Appeal from the United States District Court for the Western District of Tennessee at Memphis. No. 95-20282-Jon Phipps McCalla, District Judge.
Before: Keith, Batchelder, and Cole, Circuit Judges.
The opinion of the court was delivered by: R. Guy Cole, Jr., Circuit Judge.
RECOMMENDED FOR FULL-TEXT PUBLICATION Pursuant to Sixth Circuit Rule 206
Defendant-Appellant Angela Breasher McFerron ("McFerron") challenges her 18 U.S.C. § 1623 conviction for perjury on the basis of the district court's Disposition of the government's Batson challenges, raised in response to McFerron's peremptory challenges to five white males on the venire panel. For the reasons that follow, we reverse McFerron's conviction and remand for a new trial.
On September 6, 1995, McFerron's husband, Kevin McFerron was tried in federal court on charges of drug trafficking and firearms violations. During the investigation of that case, authorities learned that McFerron approached Stephanie Johnson, a witness scheduled to testify in Kevin's trial, and asked that Johnson give false exculpatory testimony. Subsequently, authorities tape-recorded a telephone conversation between McFerron and Johnson in which McFerron requested that Johnson give false testimony.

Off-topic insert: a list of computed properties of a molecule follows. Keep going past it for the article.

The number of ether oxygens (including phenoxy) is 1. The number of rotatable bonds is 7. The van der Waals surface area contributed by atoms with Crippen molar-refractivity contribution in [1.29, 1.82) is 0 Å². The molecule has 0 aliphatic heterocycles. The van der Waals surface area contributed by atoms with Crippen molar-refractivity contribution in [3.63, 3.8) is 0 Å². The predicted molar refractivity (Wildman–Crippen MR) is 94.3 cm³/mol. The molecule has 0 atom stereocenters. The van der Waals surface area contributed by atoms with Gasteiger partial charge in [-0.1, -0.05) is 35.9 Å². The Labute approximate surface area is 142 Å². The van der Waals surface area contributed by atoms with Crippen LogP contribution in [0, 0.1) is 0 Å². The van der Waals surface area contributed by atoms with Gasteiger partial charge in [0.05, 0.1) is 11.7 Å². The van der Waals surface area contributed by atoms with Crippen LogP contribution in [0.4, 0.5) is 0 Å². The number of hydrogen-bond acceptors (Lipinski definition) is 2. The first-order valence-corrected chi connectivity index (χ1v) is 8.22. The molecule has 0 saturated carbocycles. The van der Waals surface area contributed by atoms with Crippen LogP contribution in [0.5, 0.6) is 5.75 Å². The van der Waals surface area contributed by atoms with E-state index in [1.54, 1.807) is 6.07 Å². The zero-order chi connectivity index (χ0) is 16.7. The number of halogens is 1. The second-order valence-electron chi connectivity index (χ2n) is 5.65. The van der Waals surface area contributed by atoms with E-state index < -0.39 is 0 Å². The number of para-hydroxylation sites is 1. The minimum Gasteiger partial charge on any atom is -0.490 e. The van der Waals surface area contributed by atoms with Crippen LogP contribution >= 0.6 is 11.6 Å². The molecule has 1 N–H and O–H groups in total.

At Kevin's trial, McFerron testified. The government asked her if she had asked anyone to lie at Kevin's trial. McFerron responded negatively. Thereafter, a federal grand jury charged McFerron with one count of perjury in violation of 18 U.S.C. § 1623. McFerron went to trial and the jury was unable to reach a unanimous decision. The district court thereupon declared a mistrial.
Jury selection in McFerron's second trial began on October 9, 1996. McFerron, an African-American woman, exercised seven of her ten peremptory challenges on white males. The government objected under Batson *fn1 that McFerron was using her challenges in a discriminatory manner to systematically exclude white males from the jury. *fn2 The government specifically objected to McFerron's use of peremptory challenges against five of the white males. *fn3
The district court conducted a Batson hearing at which time it determined that the government established a prima facie case that McFerron was exercising her peremptory challenges in a purposefully discriminatory fashion. *fn4 McFerron was then required to set forth nondiscriminatory reasons for the challenges with respect to the venire members against whom the government brought Batson challenges.
Regarding the first prospective juror, McFerron stated that she
"just felt he would be ultra conservative and that his conservativeness rather than anything else would make him tend to lean more toward the government and have a tendency to associate himself more with the government and maybe not be as unbiased . . . [and] based on his position as a physician, a lot of people tend to believe physicians, that he might ...